But something happened in mid-April, and investors in leveraged-loan mutual funds ran scared and started pulling their money out. After 95 weeks in a row of money inflows, these funds suddenly saw outflows for the second week in a row, modest still, of $320 million and $160 million respectively. That reversal of the money flow left skid marks: at least three companies pulled their leveraged loans in April, Bloomberg reported; that “insatiable” demand had suddenly evaporated.
Software development firm Rocket Software, which Moody’s rates B2 – five levels below investment-grade, and thus deep into the realm of junk – offered $725 million in loans to refinance some debt and pay a special dividend of $279 million to its owners – top management and PE firm Court Square Capital Partners.
In 2012, Court Square and management had already sucked $260 million out of the company via the same special dividend trick, funded by a leveraged-loan. PE firms are truly the smart money: in 2009, Court Square had invested just $92 million in Rocket’s stock, and these dividends would pay out several times the value of its original investment in less than five years. So it really doesn’t matter if the stock becomes worthless in a restructuring.
But on April 23, Moody’s warned that the “large increase in debt” resulting from the second money-suck operation – though it didn’t quite word it that way – would increase the leverage ratio “above our threshold for a B2 rating.” And so it slapped a “negative outlook” on the company.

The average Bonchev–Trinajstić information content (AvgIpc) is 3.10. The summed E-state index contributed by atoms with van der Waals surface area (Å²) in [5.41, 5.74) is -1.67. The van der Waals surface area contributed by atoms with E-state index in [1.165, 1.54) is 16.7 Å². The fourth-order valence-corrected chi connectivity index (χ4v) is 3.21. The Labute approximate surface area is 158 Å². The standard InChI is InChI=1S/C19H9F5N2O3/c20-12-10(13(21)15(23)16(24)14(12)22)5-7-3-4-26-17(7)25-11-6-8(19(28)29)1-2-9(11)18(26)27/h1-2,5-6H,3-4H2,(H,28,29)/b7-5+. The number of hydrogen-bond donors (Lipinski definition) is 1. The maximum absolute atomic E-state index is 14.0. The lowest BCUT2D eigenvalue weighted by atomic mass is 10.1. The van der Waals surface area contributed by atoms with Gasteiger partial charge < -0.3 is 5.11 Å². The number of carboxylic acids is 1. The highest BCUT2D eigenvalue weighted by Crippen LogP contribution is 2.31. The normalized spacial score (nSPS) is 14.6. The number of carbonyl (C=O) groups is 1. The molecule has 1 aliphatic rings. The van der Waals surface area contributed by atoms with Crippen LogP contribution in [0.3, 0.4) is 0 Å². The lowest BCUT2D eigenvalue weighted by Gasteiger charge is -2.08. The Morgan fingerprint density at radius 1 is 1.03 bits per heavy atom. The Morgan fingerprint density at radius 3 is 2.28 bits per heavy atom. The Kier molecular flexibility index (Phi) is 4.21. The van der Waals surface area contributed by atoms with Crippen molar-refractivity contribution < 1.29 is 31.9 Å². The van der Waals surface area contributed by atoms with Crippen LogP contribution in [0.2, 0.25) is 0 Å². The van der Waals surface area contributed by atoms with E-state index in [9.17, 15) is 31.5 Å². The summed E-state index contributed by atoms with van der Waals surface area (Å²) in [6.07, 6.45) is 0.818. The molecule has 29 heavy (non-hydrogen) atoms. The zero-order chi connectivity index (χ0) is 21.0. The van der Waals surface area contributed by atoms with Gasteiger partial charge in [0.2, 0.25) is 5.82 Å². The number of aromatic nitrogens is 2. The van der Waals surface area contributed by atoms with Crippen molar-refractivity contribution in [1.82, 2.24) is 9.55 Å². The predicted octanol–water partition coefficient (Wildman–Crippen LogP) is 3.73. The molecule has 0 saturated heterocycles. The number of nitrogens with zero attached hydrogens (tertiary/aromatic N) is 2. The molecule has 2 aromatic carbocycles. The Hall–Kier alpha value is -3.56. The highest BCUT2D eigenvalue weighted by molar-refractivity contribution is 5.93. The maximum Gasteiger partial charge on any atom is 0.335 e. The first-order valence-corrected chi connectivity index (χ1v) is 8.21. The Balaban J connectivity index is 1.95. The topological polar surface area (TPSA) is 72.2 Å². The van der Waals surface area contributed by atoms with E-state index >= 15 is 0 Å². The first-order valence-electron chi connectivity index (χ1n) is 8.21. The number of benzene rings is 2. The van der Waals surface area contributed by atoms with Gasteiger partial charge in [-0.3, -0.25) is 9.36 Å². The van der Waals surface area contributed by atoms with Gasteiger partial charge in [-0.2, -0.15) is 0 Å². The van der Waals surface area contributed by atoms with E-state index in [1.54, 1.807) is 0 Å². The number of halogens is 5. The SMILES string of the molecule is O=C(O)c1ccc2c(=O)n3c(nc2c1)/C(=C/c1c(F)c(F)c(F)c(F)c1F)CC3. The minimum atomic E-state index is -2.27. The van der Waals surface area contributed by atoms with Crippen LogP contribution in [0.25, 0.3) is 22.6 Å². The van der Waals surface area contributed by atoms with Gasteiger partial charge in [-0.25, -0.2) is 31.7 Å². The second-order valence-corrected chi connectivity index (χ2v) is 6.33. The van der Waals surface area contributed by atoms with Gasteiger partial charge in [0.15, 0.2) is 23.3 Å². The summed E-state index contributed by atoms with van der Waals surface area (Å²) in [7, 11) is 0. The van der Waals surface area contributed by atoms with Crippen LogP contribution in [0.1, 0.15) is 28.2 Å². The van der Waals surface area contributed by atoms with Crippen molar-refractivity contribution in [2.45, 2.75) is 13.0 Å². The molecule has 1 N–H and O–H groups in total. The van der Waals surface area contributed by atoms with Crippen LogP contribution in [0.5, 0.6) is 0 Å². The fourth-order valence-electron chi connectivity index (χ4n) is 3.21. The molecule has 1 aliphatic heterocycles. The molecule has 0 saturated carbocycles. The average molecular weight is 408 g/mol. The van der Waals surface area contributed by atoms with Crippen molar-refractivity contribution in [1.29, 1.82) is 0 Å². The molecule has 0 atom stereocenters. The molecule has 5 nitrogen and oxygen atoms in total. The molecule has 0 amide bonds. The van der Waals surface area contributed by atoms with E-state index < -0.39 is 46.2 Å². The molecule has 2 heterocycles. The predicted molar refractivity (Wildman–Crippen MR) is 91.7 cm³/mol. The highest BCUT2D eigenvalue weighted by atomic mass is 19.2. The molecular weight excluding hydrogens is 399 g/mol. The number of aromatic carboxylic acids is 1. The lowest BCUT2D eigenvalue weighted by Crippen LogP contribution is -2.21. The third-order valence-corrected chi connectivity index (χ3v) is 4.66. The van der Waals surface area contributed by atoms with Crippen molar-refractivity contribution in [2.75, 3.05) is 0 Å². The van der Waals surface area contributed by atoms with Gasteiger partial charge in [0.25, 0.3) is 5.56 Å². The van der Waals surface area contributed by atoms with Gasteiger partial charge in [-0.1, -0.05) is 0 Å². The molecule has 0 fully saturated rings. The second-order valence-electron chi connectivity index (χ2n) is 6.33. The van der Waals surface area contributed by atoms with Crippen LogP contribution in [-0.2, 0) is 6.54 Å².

It wouldn’t have spooked anyone during the feeding frenzy of leveraged loans. But something has changed. Demand suddenly wasn’t insatiable any longer. And so Rocket had to pull the deal.
WidenOpenWest, the 13th largest cable company in the US, according to PE firm Avista Capital Partners, which had bought it in 2006, had to pull a debt offering of nearly $2 billion in April. And Dutch LLC, whose public-facing brand is Joie, designer and seller of – according to its own words – “understatedly chic” women’s apparel, well, it had to yank a $200 million debt deal.
The first unpleasant whiffs of reality are descending on a seamy corner of the biggest credit bubble in history that the Fed created by printing a few trillion dollars, imposing financial repression via its iron-fisted zero-interest-rate policy, and wringing out the silly idea that investors should be compensated for risk. But now at least some investors are opening their eyes a teensy-weensy bit, and they recoil at what they see, and they fear the losses coming their way.
If more investors let go of their nose long enough to smell those whiffs of reality, the largest credit bubble in history, with all its distortions and absurdities, would be pricked by nothing more than the simple absence of insatiable demand. As always, the dumb money will pay dutifully, but even the smartest money is already getting tripped up.